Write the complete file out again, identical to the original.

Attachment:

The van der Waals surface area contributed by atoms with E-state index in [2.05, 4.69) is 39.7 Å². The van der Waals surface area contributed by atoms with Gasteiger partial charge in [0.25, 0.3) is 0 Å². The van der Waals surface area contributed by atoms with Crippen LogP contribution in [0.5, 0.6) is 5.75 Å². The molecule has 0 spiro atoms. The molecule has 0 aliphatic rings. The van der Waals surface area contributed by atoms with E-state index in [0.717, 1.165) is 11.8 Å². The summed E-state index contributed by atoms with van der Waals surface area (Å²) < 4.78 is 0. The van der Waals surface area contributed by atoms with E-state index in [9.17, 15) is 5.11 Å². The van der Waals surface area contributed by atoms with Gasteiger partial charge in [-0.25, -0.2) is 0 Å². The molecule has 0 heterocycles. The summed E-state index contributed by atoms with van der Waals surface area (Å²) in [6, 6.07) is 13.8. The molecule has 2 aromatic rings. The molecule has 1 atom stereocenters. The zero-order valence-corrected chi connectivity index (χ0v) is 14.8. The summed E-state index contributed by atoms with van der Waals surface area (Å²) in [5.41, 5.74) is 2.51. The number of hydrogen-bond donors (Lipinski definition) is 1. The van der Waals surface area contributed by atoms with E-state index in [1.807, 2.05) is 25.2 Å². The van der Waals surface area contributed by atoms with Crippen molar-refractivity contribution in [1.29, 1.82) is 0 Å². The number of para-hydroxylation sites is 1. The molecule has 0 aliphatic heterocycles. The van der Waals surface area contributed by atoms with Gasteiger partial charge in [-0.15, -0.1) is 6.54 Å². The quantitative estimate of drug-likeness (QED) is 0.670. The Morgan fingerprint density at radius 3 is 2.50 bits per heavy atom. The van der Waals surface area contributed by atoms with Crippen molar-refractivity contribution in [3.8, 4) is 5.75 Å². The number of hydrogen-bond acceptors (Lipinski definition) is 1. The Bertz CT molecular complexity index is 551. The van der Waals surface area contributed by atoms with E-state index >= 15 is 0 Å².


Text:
The van der Waals surface area contributed by atoms with E-state index in [2.05, 4.69) is 39.7 Å². The van der Waals surface area contributed by atoms with Gasteiger partial charge in [0.25, 0.3) is 0 Å². The van der Waals surface area contributed by atoms with Crippen LogP contribution in [0.5, 0.6) is 5.75 Å². The molecule has 0 spiro atoms. The molecule has 0 aliphatic rings. The van der Waals surface area contributed by atoms with E-state index in [0.717, 1.165) is 11.8 Å². The summed E-state index contributed by atoms with van der Waals surface area (Å²) < 4.78 is 0. The van der Waals surface area contributed by atoms with E-state index in [9.17, 15) is 5.11 Å². The van der Waals surface area contributed by atoms with Gasteiger partial charge in [-0.25, -0.2) is 0 Å². The molecule has 0 heterocycles. The summed E-state index contributed by atoms with van der Waals surface area (Å²) in [6, 6.07) is 13.8. The molecule has 2 aromatic rings. The molecule has 1 atom stereocenters. The zero-order valence-corrected chi connectivity index (χ0v) is 14.8. The summed E-state index contributed by atoms with van der Waals surface area (Å²) in [5.41, 5.74) is 2.51. The number of hydrogen-bond donors (Lipinski definition) is 1. The van der Waals surface area contributed by atoms with E-state index in [1.807, 2.05) is 25.2 Å². The van der Waals surface area contributed by atoms with Crippen molar-refractivity contribution in [1.29, 1.82) is 0 Å². The number of para-hydroxylation sites is 1. The molecule has 0 aliphatic heterocycles. The van der Waals surface area contributed by atoms with Gasteiger partial charge in [-0.15, -0.1) is 6.54 Å². The quantitative estimate of drug-likeness (QED) is 0.670. The Morgan fingerprint density at radius 3 is 2.50 bits per heavy atom. The van der Waals surface area contributed by atoms with Crippen molar-refractivity contribution in [3.8, 4) is 5.75 Å². The number of hydrogen-bond acceptors (Lipinski definition) is 1. The Bertz CT molecular complexity index is 551. The van der Waals surface area contributed by atoms with E-state index >= 15 is 0 Å².